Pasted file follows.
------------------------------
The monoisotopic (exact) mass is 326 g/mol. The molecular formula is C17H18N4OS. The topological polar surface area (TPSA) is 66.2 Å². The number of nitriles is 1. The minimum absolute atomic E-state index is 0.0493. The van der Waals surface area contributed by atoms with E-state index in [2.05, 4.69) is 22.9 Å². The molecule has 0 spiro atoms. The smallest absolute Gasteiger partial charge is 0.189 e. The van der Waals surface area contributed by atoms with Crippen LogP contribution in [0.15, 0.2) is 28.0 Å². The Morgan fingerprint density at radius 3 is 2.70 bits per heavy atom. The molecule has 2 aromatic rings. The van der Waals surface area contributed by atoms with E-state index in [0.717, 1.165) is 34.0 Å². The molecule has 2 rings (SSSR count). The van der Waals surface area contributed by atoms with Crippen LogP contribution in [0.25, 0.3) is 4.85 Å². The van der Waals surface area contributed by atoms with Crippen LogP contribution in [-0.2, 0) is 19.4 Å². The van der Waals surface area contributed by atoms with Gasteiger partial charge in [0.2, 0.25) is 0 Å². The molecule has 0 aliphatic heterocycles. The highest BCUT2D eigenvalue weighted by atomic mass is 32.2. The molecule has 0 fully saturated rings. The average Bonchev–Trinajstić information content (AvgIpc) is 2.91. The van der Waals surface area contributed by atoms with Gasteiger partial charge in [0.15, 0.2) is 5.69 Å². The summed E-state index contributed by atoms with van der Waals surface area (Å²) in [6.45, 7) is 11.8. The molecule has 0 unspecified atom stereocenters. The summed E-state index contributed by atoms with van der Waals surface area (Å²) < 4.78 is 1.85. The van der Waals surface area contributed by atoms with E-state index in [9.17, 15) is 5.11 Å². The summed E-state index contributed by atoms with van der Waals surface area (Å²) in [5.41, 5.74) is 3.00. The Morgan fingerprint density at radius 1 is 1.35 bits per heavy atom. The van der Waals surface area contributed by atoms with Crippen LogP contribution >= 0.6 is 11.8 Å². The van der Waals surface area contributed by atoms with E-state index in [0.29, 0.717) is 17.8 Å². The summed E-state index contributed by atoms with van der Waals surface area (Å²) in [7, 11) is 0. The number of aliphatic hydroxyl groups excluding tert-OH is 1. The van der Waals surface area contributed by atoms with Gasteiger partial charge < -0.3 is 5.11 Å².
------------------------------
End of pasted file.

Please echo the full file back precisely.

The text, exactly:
The monoisotopic (exact) mass is 326 g/mol. The molecular formula is C17H18N4OS. The topological polar surface area (TPSA) is 66.2 Å². The number of nitriles is 1. The minimum absolute atomic E-state index is 0.0493. The van der Waals surface area contributed by atoms with E-state index in [2.05, 4.69) is 22.9 Å². The molecule has 0 spiro atoms. The smallest absolute Gasteiger partial charge is 0.189 e. The van der Waals surface area contributed by atoms with Crippen LogP contribution in [0.15, 0.2) is 28.0 Å². The Morgan fingerprint density at radius 3 is 2.70 bits per heavy atom. The molecule has 2 aromatic rings. The van der Waals surface area contributed by atoms with E-state index in [0.717, 1.165) is 34.0 Å². The molecule has 2 rings (SSSR count). The van der Waals surface area contributed by atoms with Crippen LogP contribution in [0.25, 0.3) is 4.85 Å². The van der Waals surface area contributed by atoms with Crippen LogP contribution in [-0.2, 0) is 19.4 Å². The van der Waals surface area contributed by atoms with Gasteiger partial charge in [0.2, 0.25) is 0 Å². The molecule has 0 aliphatic heterocycles. The highest BCUT2D eigenvalue weighted by atomic mass is 32.2. The molecule has 0 fully saturated rings. The average Bonchev–Trinajstić information content (AvgIpc) is 2.91. The van der Waals surface area contributed by atoms with Gasteiger partial charge in [0.15, 0.2) is 5.69 Å². The summed E-state index contributed by atoms with van der Waals surface area (Å²) in [6.45, 7) is 11.8. The molecule has 0 unspecified atom stereocenters. The summed E-state index contributed by atoms with van der Waals surface area (Å²) < 4.78 is 1.85. The van der Waals surface area contributed by atoms with E-state index in [9.17, 15) is 5.11 Å². The summed E-state index contributed by atoms with van der Waals surface area (Å²) in [5.41, 5.74) is 3.00. The Morgan fingerprint density at radius 1 is 1.35 bits per heavy atom. The van der Waals surface area contributed by atoms with Crippen LogP contribution >= 0.6 is 11.8 Å². The van der Waals surface area contributed by atoms with E-state index in [0.29, 0.717) is 17.8 Å². The summed E-state index contributed by atoms with van der Waals surface area (Å²) in [7, 11) is 0. The number of aliphatic hydroxyl groups excluding tert-OH is 1. The van der Waals surface area contributed by atoms with Gasteiger partial charge < -0.3 is 5.11 Å².